The Shining was released in March of 1980, which would place it in the limbo nearing the end of Jimmy Carter's time in office just before the "Reaganite Revolution" that heralded a new era in American politics. Carter was elected as a figure of "hope" in the aftermath of the scandalous Nixon era, which decimated the public belief and trust in politicians, but disappointed and left largely a failure after just one term. This led the way for the Reaganite zeitgeist of 1980s America to fill the void left by the perceived failure of "liberal politicians" in the 1960s. This is the source of the prevalent disdain of liberals on the American Right and the demonising of liberalism that has taken place in the US over the last 30 years.  But on the back of the failure of Democratic administrations under the likes of Jimmy Carter and Bill Clinton, the Republicans have continued to reinvent themselves and have led populist "rebellions" against the "liberal elite" who want to destroy the American way of life.

It could be argued that the story of The Shining is indicative of this transition from liberal disillusionment with politics to reactionary anti-politics. Jack Torrance is a hard-working blue-collar guy and the primary breadwinner in a nuclear family. The reason Jack took on the job as a caretaker at the Overlook Hotel is to find the time and seclusion he needs to complete a novel. The inspiration for the story came from the months Stephen King spent writing in isolation at an almost totally empty hotel.  Though the risk posed to his son Danny and Wendy's instant reaction, to get Danny to a doctor as soon as possible, are obstacles to Jack's writing ambitions. In a sense, it is his self-interest that he sees blocked by the interests of his family. This is much like the clash between conservatism and liberalism in America, the latter representing individualism and the former being social democracy. What should be kept in mind is that conservatism and liberalism in the US differ greatly from the traditions of conservatism and liberalism.

Perhaps Jack's murderous rage and delusions of a glorious past represent the most vicious and reactionary tendencies in what is commonly referred to as "conservatism" in the US today. A precursor to the angry white men who emerged in the early 1990s, at first it was to seize the House of Representatives and the Senate from the Democrats. But a much more ugly side to this phenomenon has emerged, the oldest example being shooting sprees targeting civilians. A more "modern development" is the killing of abortionists being primary examples. Let alone the thousands of private armies, commonly mislabled as "militias", who are preparing to take on the Federal Reserve, the UN or the Devil. The culmination of years of neglect that led to the Oklahoma City Bombing in 1995, an act of terrorism perpetrated by men with extreme right-wing views and sympathies with the militias. Today it is the Tea Party Movement, which is another figment of the angry white male phenomenon, and is doing it's best to stifle the moderate changes proposed by the Obama administration.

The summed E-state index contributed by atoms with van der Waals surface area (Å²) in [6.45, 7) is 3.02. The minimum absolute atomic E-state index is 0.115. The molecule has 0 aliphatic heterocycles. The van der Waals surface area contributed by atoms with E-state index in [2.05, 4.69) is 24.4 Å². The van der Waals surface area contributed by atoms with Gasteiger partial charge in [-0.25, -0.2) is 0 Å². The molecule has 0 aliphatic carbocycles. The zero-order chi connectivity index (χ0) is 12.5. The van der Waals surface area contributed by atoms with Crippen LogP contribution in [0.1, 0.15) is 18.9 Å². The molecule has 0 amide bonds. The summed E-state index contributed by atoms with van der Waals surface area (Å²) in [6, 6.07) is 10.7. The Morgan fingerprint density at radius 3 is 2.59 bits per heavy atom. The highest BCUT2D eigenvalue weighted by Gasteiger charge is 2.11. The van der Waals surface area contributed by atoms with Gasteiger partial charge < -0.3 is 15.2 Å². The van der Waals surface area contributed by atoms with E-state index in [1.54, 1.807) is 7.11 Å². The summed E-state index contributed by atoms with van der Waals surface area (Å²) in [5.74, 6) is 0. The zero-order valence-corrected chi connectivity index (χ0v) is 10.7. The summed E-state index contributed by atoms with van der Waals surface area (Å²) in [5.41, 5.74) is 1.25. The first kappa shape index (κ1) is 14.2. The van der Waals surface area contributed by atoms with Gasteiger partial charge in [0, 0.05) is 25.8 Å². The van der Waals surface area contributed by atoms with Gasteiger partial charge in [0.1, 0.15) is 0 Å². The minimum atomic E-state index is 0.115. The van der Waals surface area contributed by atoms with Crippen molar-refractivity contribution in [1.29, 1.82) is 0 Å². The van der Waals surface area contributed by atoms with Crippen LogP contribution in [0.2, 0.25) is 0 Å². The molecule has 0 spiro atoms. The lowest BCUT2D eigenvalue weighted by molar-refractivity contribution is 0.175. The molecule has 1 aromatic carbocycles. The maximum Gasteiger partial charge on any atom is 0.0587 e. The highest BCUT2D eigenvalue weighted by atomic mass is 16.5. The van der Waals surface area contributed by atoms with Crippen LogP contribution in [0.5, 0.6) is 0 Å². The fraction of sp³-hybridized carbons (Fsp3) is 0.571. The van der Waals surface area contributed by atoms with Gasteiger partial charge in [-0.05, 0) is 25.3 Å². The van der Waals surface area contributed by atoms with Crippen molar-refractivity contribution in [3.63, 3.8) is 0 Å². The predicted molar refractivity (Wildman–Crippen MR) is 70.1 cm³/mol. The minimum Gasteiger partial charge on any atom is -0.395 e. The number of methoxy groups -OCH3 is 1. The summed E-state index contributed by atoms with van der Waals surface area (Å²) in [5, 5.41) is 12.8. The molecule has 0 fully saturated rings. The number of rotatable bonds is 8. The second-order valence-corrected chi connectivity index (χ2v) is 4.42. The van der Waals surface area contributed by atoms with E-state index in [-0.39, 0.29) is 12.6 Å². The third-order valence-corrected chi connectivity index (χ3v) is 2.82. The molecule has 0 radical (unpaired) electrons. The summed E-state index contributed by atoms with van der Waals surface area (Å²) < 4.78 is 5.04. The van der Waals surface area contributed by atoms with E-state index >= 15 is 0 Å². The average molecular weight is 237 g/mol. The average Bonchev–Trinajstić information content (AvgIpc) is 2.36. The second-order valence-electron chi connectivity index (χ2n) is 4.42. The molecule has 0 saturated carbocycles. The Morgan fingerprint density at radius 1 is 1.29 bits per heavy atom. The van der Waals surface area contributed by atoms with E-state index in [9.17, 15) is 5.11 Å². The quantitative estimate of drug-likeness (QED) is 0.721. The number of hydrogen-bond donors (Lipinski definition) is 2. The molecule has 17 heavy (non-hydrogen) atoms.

Significant Links:
Noam Chomsky Meets the Pioneer Spirit 
A People's History of the American Empire  
Noam Chomsky on "anti-politics"

Friday, 4 June 2010

Enter the Doom Loop.

Capitalism with Asian Values.

What is commonly referred to as "Capitalism with Asian values" is essentially state-capitalism without a formal democratic system. This is the kind of system seen in China today, which is formally communist but in practice is a state-capitalist system, an authoritarian capitalism which is even more productive and dynamic than the Western liberal variety. Arguably, this was first put into practice in Singapore under Lee Kuan Yew who took Singapore from the developing world into the developed world in 30 years. Despite the fact that his years as Prime Minister ended in 1990 Lee Kuan Yew still dominates the government of Singapore at the side of his eldest son. Whereas, in China it was Deng Xiaoping, an admirer of Lee Kuan Yew, who brought about the reforms which have made China the economic powerhouse it is today. This new brand of capitalism does not necessitate democracy and is more efficient as a result. It looks as though this kind of capitalism is heading west, in Russia since the rise of the Oligarchs and in Italy under Silvio Berlusconi.

The Russian economy underwent a radical transformation in the 1990s as the old controlled economy was broken apart, the red-tape was cut up and entire industries were sold off, not long after the fall of the Soviet Union. The architects of these free-market reforms believed that the end result would be a new form of democracy, in which the market and not politics provides the people with what they want. What actually did emerge from years of economic "shock therapy" was a new elite of ruthless businessmen as millions of Russians were left in poverty. This led to economic chaos and political instability, culminating with the occupation and subsequent military assault on Parliament, Yeltsin ruled by decree and exerted state-power to pander to the wants of the Oligarchs. When Putin came to power the majority of Russians were disillusioned with democracy and wanted order above freedom, they welcomed Putin's authoritarian style of governing and nationalistic rhetoric. The corporatism that began under Yeltsin was further affirmed by Putin, except his tough approach brought some order to the economy.